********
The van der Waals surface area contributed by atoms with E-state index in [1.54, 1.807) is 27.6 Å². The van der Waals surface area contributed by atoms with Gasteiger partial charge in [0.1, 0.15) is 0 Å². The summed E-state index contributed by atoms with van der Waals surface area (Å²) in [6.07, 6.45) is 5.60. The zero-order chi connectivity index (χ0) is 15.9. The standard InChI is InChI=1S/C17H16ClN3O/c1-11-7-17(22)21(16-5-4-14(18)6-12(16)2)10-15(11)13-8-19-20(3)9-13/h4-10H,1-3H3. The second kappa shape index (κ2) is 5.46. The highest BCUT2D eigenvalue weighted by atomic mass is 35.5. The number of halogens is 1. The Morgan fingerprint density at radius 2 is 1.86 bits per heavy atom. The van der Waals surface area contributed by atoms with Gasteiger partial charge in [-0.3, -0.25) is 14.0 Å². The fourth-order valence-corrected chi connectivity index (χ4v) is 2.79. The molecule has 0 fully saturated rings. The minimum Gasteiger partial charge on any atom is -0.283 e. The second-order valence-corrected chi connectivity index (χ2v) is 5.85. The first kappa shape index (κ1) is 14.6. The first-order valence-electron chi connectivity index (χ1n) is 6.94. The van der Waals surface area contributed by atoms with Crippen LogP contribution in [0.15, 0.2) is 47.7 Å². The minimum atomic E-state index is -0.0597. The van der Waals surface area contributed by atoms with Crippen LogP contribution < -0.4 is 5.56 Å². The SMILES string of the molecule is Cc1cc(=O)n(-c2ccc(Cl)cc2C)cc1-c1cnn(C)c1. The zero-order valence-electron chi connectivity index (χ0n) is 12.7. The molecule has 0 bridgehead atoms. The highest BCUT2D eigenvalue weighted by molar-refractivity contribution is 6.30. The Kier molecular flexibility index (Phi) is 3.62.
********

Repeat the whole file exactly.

The van der Waals surface area contributed by atoms with E-state index in [1.54, 1.807) is 27.6 Å². The van der Waals surface area contributed by atoms with Gasteiger partial charge in [0.1, 0.15) is 0 Å². The summed E-state index contributed by atoms with van der Waals surface area (Å²) in [6.07, 6.45) is 5.60. The zero-order chi connectivity index (χ0) is 15.9. The standard InChI is InChI=1S/C17H16ClN3O/c1-11-7-17(22)21(16-5-4-14(18)6-12(16)2)10-15(11)13-8-19-20(3)9-13/h4-10H,1-3H3. The second kappa shape index (κ2) is 5.46. The highest BCUT2D eigenvalue weighted by atomic mass is 35.5. The number of halogens is 1. The Morgan fingerprint density at radius 2 is 1.86 bits per heavy atom. The van der Waals surface area contributed by atoms with Gasteiger partial charge in [-0.3, -0.25) is 14.0 Å². The fourth-order valence-corrected chi connectivity index (χ4v) is 2.79. The molecule has 0 fully saturated rings. The minimum Gasteiger partial charge on any atom is -0.283 e. The second-order valence-corrected chi connectivity index (χ2v) is 5.85. The first kappa shape index (κ1) is 14.6. The first-order valence-electron chi connectivity index (χ1n) is 6.94. The van der Waals surface area contributed by atoms with Crippen LogP contribution in [0.15, 0.2) is 47.7 Å². The minimum atomic E-state index is -0.0597. The van der Waals surface area contributed by atoms with Crippen LogP contribution < -0.4 is 5.56 Å². The SMILES string of the molecule is Cc1cc(=O)n(-c2ccc(Cl)cc2C)cc1-c1cnn(C)c1. The zero-order valence-electron chi connectivity index (χ0n) is 12.7. The molecule has 0 bridgehead atoms. The highest BCUT2D eigenvalue weighted by molar-refractivity contribution is 6.30. The Kier molecular flexibility index (Phi) is 3.62.